Speaking of which, the cast of the film is even better than they were the last time out. Our seven lead characters have all settled into their roles, and none of them are doing an impression of the actors who preceded them. Zachary Quinto's Spock is of particular note. Spock is the definitive straight man, and he gets most of the film's laughs. He's self-aware, but never in a way that feels disrespectful to the legacy of the character. Chris Pine has some trouble with the film's emotional beats, but he seems to have a solid understanding of who Kirk is. The screenplay does a great job of capturing him as a person, and not a caricature.

In fact, that could be said of pretty much all of the main characters. These people have become so ingrained in the popular culture that it would have been easy to write them as broad stereotypes and leave it at that. The crew's tropes we all know and love are still there, but they're rooted in actual three dimensional characters. The film also does a great job of giving each character their own moment to shine. It's reminiscent of last year's The Avengers, which had a similarly large roster of heroes to juggle, and succeeded in giving equal treatment to all of them. None of the main characters get the short end of the stick, and they all get to save the day at some point or another. This isn't an easy task, but Abrams and Lindelof pull it off without any of the spotlights feeling forced.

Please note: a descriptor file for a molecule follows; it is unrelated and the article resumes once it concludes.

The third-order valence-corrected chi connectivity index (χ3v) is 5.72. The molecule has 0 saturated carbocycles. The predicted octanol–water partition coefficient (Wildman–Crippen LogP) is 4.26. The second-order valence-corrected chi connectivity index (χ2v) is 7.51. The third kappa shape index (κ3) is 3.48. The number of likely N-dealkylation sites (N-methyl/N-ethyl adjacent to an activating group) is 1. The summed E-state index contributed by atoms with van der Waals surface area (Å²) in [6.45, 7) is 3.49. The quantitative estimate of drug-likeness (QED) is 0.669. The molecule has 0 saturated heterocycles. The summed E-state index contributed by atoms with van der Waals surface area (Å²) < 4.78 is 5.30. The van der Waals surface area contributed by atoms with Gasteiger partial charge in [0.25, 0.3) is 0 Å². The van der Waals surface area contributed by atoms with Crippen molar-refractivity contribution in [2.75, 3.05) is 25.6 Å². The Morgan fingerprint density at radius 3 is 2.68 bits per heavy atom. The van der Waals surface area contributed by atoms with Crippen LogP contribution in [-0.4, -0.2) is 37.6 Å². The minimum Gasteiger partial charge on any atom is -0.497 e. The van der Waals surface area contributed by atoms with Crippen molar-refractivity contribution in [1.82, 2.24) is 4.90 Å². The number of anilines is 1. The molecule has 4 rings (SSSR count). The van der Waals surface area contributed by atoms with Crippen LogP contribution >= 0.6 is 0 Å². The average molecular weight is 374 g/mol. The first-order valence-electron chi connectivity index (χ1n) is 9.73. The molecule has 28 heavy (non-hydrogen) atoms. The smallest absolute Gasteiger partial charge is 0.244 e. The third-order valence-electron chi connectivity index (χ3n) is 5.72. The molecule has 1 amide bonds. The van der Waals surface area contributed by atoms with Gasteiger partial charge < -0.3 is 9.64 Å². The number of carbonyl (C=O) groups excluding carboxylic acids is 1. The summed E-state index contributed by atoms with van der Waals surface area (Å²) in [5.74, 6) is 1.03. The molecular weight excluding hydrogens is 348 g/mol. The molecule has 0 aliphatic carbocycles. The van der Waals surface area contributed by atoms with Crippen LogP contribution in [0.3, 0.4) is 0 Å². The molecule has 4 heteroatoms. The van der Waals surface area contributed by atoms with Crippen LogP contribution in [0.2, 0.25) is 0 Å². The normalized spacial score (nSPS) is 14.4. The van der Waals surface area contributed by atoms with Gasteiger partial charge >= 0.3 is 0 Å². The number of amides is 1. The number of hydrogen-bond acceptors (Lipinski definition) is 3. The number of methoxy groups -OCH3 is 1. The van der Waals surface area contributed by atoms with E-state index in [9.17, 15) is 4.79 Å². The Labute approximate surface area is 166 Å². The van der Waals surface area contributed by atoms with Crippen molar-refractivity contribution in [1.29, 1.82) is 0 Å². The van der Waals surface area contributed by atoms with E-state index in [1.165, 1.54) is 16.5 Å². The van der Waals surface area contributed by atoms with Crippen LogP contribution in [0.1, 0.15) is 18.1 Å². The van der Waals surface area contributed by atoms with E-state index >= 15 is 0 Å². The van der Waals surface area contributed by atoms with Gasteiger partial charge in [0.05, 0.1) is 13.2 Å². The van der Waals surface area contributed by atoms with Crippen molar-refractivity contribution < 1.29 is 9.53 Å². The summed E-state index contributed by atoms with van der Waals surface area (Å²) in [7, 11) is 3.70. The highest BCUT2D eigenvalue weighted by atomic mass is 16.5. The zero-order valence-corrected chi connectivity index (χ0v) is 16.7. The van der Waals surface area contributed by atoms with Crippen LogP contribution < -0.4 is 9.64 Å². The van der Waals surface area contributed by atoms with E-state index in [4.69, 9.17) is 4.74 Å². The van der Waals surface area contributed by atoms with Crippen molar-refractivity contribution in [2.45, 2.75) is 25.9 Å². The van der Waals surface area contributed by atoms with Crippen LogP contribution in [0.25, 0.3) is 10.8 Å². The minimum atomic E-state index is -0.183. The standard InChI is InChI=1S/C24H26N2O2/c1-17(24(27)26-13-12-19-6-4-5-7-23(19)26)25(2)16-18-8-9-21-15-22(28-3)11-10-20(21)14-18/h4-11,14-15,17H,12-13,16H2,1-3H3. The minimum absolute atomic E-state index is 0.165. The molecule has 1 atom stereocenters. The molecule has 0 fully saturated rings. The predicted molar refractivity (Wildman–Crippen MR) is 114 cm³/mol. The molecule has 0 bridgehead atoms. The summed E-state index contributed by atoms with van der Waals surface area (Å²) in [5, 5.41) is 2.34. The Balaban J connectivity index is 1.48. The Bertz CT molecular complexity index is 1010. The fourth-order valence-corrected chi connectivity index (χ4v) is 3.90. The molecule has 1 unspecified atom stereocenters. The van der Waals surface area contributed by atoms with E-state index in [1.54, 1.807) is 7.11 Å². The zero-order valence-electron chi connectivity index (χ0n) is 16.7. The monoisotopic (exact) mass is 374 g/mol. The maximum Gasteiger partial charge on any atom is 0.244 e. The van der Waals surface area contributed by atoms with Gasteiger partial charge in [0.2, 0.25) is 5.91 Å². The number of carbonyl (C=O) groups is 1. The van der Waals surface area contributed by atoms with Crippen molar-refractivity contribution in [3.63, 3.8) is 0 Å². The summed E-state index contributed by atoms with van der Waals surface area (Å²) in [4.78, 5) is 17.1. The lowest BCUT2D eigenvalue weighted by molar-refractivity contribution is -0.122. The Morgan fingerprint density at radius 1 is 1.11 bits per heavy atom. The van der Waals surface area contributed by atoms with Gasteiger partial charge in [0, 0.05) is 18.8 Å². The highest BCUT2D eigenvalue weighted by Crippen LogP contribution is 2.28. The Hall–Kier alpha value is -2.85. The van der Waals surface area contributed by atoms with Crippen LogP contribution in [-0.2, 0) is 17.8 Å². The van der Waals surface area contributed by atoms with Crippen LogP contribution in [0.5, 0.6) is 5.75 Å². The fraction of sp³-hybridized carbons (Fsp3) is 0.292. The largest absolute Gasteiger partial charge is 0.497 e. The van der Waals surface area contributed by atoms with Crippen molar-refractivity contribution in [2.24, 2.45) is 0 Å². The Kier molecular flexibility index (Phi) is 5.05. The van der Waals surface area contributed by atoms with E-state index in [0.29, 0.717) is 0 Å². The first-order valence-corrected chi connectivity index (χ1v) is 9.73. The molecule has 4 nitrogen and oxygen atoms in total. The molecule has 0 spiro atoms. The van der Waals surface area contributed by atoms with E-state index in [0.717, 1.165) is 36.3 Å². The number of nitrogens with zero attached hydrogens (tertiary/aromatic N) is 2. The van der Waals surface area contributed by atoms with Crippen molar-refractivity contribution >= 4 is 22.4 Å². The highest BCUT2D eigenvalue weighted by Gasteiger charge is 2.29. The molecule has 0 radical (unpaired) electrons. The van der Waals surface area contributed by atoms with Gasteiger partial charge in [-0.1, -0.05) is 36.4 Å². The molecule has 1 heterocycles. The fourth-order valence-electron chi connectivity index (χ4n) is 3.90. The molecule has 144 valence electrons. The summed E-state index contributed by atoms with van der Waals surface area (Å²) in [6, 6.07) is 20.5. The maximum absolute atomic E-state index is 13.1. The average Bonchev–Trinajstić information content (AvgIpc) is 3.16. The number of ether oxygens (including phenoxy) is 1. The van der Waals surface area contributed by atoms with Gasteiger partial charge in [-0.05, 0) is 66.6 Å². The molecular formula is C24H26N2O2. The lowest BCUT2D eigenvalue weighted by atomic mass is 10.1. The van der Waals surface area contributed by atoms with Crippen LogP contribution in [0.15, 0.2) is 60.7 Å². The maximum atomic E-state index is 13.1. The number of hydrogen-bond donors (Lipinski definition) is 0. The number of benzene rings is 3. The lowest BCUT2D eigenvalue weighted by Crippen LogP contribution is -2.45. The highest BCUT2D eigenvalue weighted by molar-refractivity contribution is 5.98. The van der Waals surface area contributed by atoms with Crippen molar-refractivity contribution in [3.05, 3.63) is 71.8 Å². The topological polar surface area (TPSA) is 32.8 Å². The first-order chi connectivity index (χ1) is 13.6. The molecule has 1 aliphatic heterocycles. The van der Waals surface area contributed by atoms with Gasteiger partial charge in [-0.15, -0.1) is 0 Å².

Benedict Cumberbatch is introduced as "John Harrison," so that's how I'll refer to him in this review. There's a lot to be said about how the film deals with his character, but it's nigh impossible to do without spoiling anything. I will say that I'm worried whether people who aren't fans of the original series will fully understand who he is and what his motivations are. His history is given a quick explanation, but it's easy to miss. It's possible that the filmmakers overestimated just how well-known this character was. I fear that a lot of people will be walking out of the theater scratching their heads as to what Harrison was trying to do. Trekkies will immediately pick up on Harrison's true identity (the mere mention of a certain number will tip die-hards off right off the bat), but the glossing-over of his whole motivation might baffle general audiences.